Sales on online platforms must be reported to tax authorities as of 2023

Facebook marketplace search bar on smartphone. [Shutterstock]

The Council of the European Union (EU), currently chaired by Portugal, on Monday (22 March) adopted new rules to improve administrative cooperation in the field of taxation by obliging digital platform operators to report the income earned by sellers.

At stake are new rules to “address the challenges posed by the digital platform economy”, adopted today by the Council of the EU and which will enter into force as of 1 January 2023, covering digital platforms located both within and outside the EU (such as Facebook or Instagram), says a statement from the structure where Member States are represented.

Through a revision of the European directive on administrative cooperation in the field of taxation, from that date there will be “an obligation for digital platform operators to report the income earned by sellers on their platforms and for member states to automatically exchange this information,” the Council of the EU explains in the statement.

Specifically, according to the Council, the new rules “will allow national tax authorities to detect income earned through digital platforms and determine the relevant tax obligations”.

“Compliance will also become easier for digital platform operators, as notification will only take place in one member state, in accordance with a common EU framework,” it adds.

Quoted by the note, Portuguese Finance Minister João Leão notes that this is “an important update to EU rules, which will help ensure that sellers active on digital platforms also pay their fair share of taxes”.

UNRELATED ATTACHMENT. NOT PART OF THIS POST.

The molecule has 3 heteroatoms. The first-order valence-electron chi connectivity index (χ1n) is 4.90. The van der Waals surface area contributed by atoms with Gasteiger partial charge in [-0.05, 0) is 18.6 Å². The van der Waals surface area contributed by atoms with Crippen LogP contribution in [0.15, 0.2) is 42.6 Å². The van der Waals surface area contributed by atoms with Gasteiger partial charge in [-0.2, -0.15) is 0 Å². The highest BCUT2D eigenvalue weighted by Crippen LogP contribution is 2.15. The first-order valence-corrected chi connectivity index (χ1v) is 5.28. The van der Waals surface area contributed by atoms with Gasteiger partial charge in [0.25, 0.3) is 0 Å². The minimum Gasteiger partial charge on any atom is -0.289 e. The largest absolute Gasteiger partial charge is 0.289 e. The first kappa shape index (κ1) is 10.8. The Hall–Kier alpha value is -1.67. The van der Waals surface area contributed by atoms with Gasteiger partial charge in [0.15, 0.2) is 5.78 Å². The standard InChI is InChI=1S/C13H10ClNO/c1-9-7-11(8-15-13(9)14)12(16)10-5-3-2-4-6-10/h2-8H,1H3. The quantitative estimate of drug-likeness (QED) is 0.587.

“It is particularly welcome at a time when more and more sales are being made over the internet and when the Covid-19 pandemic is putting pressure on public finances,” he said.

João Leão also believes that “the EU is setting an example to the world by extending its rules on the automatic exchange of information to the economy of digital platforms”.

This revision aims to extend European tax rules to businesses promoted through social networks such as Facebook or Instagram, which have been growing, particularly due to the pandemic and the restrictive measures adopted for physical sales.

However, despite this growing number of people and companies using digital platforms to sell goods or provide services, such income is usually not declared and taxes are not paid.

This situation leads to Member States ending up losing tax revenues and creates inequalities vis-à-vis traditional retailers and shops.

In July 2020, the European proposed rules for greater tax transparency in the EU, aiming to oblige those who earn money through ‘online’ platforms to pay taxes according to revenues collected, to thus prevent tax evasion.

According to the Council, the amendments to the directive on administrative cooperation in the field of taxation are also aimed at improving the exchange of information and cooperation between member states’ tax authorities.

This will, for example, allow the authorities of two or more member states to carry out joint audits, under a framework that will be operational in all countries from 2024.

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